Indie Creator Spotlight: Claire Connelly
COMIC LOUNGE: For those that may not be familiar with your work, can you us a brief run down on yourself?
CLAIRE: I’m Claire Connelly, I’m a comic creator and Illustrator. I’m best known for making off beat mini and alternative comics about sci-fi and dying.
I’ve written, drawn, and published the mini series Black Eyes, Down with the Ship: a collection of Comics, The Long Year, and Bird Song. I’m currently working on her sixth graphic novel Captain Lost.
I’m also known as the artist on the series Animals written by Eric Grissom, The Unauthorized Biography of Winston Churchill: a Documentary, and Cheese with Erica Schultz that are available on ComiXology. I’ve illustrated several short stories for mini comics and anthologies. As well have drawn several covers and pin-ups for comics floating in the comic-verse. COMIC LOUNGE: What was your first exposure to the world of comics?
CLAIRE: My first exposure to comics would be newspaper strips, like the Peanuts and such. I remember the Sunday pages being oversized and in color. There was also a small selection of comics at the grocery store like Archie and Disney comics.
Then when I got a little older I had Captain Underpants and Calvin and Hobbes, then I read a lot of X-Men and Simpson comics when I got a little older. I was coming to age during the ultimate’s line of marvel comics. So for better or worse I read a lot of those. But after a few years of reading super hero comics I was looking for something else. This was during the rise of Manga in America but couldn’t really find any series that resonated with me at the time.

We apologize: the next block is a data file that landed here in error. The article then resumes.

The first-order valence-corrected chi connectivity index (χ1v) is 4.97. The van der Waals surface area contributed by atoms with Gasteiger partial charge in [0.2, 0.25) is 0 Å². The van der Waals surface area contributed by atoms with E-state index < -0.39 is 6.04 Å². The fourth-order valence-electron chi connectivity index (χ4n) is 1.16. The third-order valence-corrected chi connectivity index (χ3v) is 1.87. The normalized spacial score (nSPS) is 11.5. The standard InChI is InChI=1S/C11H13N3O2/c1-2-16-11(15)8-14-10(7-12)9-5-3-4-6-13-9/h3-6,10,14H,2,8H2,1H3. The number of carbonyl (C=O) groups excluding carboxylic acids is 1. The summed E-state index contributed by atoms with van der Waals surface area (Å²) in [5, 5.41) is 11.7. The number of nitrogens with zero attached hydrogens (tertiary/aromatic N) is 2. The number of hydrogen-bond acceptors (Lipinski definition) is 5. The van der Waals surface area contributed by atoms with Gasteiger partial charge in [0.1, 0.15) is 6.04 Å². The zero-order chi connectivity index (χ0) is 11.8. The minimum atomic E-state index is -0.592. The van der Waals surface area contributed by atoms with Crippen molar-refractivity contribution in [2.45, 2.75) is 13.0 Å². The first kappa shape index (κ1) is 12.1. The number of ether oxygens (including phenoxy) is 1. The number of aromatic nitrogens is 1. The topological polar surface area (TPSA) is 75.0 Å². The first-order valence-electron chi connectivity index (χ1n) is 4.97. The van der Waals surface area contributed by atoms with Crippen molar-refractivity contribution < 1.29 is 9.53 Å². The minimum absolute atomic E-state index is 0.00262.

Following that I didn’t read comics for many years until I discovered Mouse guard and Skottie Young’s Wizard of Oz early in college. I was lucky to have a professor who had a huge alternative comics collection and would bring me bags of books to read during class like Drawn and Quarterly, top shelf comics, and Fantagraphics.
COMIC LOUNGE: To me a see a little Lemire and Kindt in your art, Who were some of your artistic influences growing up?
CLAIRE: I’m definitely a Jeff Lemire fan. I was reading his book Essex County when I was getting seriously back into comics in college it was the first time I thought, “ Oh I could make comics”. I’ve never seen a comic drawn in such a brushy inky style. His style is so raw especially his earlier work. I like the abstract nature of the art that then makes a narrative image.
I’m also a huge fan of Mike Mignola, especially the way he builds up panel composition with the use of positive/ negative space and the use of Black. As well a Mobius for subject manner and composition, the long horizon off in background.
I also grew up in the Disney Renaissance and the rise of Nickelodeon then cartoon network. So animation played a huge role in my artist development. Especially shows like Rugrats, Samurai Jack, and Courage the Cowardly Dog.
More general inspiration would be the 80’s black and white boom, 90’s alt comics, and componentry small press culture. Some of my favorite publishers would be Top Shelf and No Brow. Both produce some truly beautiful books.
COMIC LOUNGE: I discovered your work from the Kayfabe channel. Has that exposure led to any new fans?